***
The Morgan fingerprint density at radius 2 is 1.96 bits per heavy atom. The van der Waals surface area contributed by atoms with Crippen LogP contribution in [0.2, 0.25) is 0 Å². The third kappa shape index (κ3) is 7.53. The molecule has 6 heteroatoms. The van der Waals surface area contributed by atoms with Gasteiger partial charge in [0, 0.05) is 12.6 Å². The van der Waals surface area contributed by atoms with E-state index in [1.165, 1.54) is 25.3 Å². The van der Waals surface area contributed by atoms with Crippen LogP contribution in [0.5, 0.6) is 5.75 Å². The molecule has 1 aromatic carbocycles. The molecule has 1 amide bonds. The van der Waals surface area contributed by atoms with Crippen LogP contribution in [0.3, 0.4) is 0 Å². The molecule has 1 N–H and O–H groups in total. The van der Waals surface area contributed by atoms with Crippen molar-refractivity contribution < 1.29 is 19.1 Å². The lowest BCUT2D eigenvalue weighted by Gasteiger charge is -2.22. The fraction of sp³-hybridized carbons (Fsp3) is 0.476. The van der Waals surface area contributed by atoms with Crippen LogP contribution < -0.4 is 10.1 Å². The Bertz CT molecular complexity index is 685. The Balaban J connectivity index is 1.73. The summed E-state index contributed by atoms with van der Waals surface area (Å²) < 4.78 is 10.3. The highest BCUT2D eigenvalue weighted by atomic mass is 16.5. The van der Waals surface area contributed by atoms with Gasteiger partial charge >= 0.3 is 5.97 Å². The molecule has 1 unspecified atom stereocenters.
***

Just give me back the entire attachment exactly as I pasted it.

The Morgan fingerprint density at radius 2 is 1.96 bits per heavy atom. The van der Waals surface area contributed by atoms with Crippen LogP contribution in [0.2, 0.25) is 0 Å². The third kappa shape index (κ3) is 7.53. The molecule has 6 heteroatoms. The van der Waals surface area contributed by atoms with Gasteiger partial charge in [0, 0.05) is 12.6 Å². The van der Waals surface area contributed by atoms with E-state index in [1.165, 1.54) is 25.3 Å². The van der Waals surface area contributed by atoms with Crippen LogP contribution in [0.5, 0.6) is 5.75 Å². The molecule has 1 aromatic carbocycles. The molecule has 1 amide bonds. The van der Waals surface area contributed by atoms with Crippen LogP contribution in [0.3, 0.4) is 0 Å². The molecule has 1 N–H and O–H groups in total. The van der Waals surface area contributed by atoms with Crippen molar-refractivity contribution < 1.29 is 19.1 Å². The lowest BCUT2D eigenvalue weighted by Gasteiger charge is -2.22. The fraction of sp³-hybridized carbons (Fsp3) is 0.476. The van der Waals surface area contributed by atoms with Crippen LogP contribution < -0.4 is 10.1 Å². The Bertz CT molecular complexity index is 685. The Balaban J connectivity index is 1.73. The summed E-state index contributed by atoms with van der Waals surface area (Å²) < 4.78 is 10.3. The highest BCUT2D eigenvalue weighted by atomic mass is 16.5. The van der Waals surface area contributed by atoms with Gasteiger partial charge >= 0.3 is 5.97 Å². The molecule has 1 unspecified atom stereocenters.